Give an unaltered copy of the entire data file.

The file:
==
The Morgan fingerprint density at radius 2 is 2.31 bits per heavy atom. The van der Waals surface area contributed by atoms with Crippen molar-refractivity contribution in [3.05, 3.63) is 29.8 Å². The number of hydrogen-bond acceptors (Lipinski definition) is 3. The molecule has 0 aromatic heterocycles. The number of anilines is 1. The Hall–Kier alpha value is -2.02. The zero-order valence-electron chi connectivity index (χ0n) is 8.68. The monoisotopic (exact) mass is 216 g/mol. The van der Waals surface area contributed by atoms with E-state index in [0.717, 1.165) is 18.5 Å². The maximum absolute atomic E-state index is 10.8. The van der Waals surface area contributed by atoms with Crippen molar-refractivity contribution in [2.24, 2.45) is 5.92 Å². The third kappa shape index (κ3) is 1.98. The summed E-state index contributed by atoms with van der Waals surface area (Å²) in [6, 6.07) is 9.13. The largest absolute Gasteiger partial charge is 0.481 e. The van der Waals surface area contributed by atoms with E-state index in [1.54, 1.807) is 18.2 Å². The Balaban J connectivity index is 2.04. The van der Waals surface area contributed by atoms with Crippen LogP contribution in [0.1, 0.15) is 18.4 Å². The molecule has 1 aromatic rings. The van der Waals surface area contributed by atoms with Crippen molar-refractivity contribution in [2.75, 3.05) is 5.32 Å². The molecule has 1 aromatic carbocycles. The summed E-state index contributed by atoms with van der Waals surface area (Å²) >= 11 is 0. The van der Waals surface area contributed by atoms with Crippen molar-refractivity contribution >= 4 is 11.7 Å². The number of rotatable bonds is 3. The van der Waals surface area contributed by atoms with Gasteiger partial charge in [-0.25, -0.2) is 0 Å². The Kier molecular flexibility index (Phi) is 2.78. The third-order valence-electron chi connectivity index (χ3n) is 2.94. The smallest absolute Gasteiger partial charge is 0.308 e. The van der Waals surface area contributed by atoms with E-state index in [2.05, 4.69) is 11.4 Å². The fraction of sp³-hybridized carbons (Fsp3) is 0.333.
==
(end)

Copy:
The Morgan fingerprint density at radius 2 is 2.31 bits per heavy atom. The van der Waals surface area contributed by atoms with Crippen molar-refractivity contribution in [3.05, 3.63) is 29.8 Å². The number of hydrogen-bond acceptors (Lipinski definition) is 3. The molecule has 0 aromatic heterocycles. The number of anilines is 1. The Hall–Kier alpha value is -2.02. The zero-order valence-electron chi connectivity index (χ0n) is 8.68. The monoisotopic (exact) mass is 216 g/mol. The van der Waals surface area contributed by atoms with E-state index in [0.717, 1.165) is 18.5 Å². The maximum absolute atomic E-state index is 10.8. The van der Waals surface area contributed by atoms with Crippen molar-refractivity contribution in [2.24, 2.45) is 5.92 Å². The third kappa shape index (κ3) is 1.98. The summed E-state index contributed by atoms with van der Waals surface area (Å²) in [6, 6.07) is 9.13. The largest absolute Gasteiger partial charge is 0.481 e. The van der Waals surface area contributed by atoms with E-state index in [1.54, 1.807) is 18.2 Å². The Balaban J connectivity index is 2.04. The van der Waals surface area contributed by atoms with Crippen LogP contribution in [0.1, 0.15) is 18.4 Å². The molecule has 1 aromatic rings. The van der Waals surface area contributed by atoms with Crippen molar-refractivity contribution in [2.75, 3.05) is 5.32 Å². The molecule has 1 aromatic carbocycles. The summed E-state index contributed by atoms with van der Waals surface area (Å²) >= 11 is 0. The van der Waals surface area contributed by atoms with Crippen molar-refractivity contribution >= 4 is 11.7 Å². The number of rotatable bonds is 3. The van der Waals surface area contributed by atoms with Gasteiger partial charge in [-0.25, -0.2) is 0 Å². The Kier molecular flexibility index (Phi) is 2.78. The third-order valence-electron chi connectivity index (χ3n) is 2.94. The smallest absolute Gasteiger partial charge is 0.308 e. The van der Waals surface area contributed by atoms with E-state index in [2.05, 4.69) is 11.4 Å². The fraction of sp³-hybridized carbons (Fsp3) is 0.333.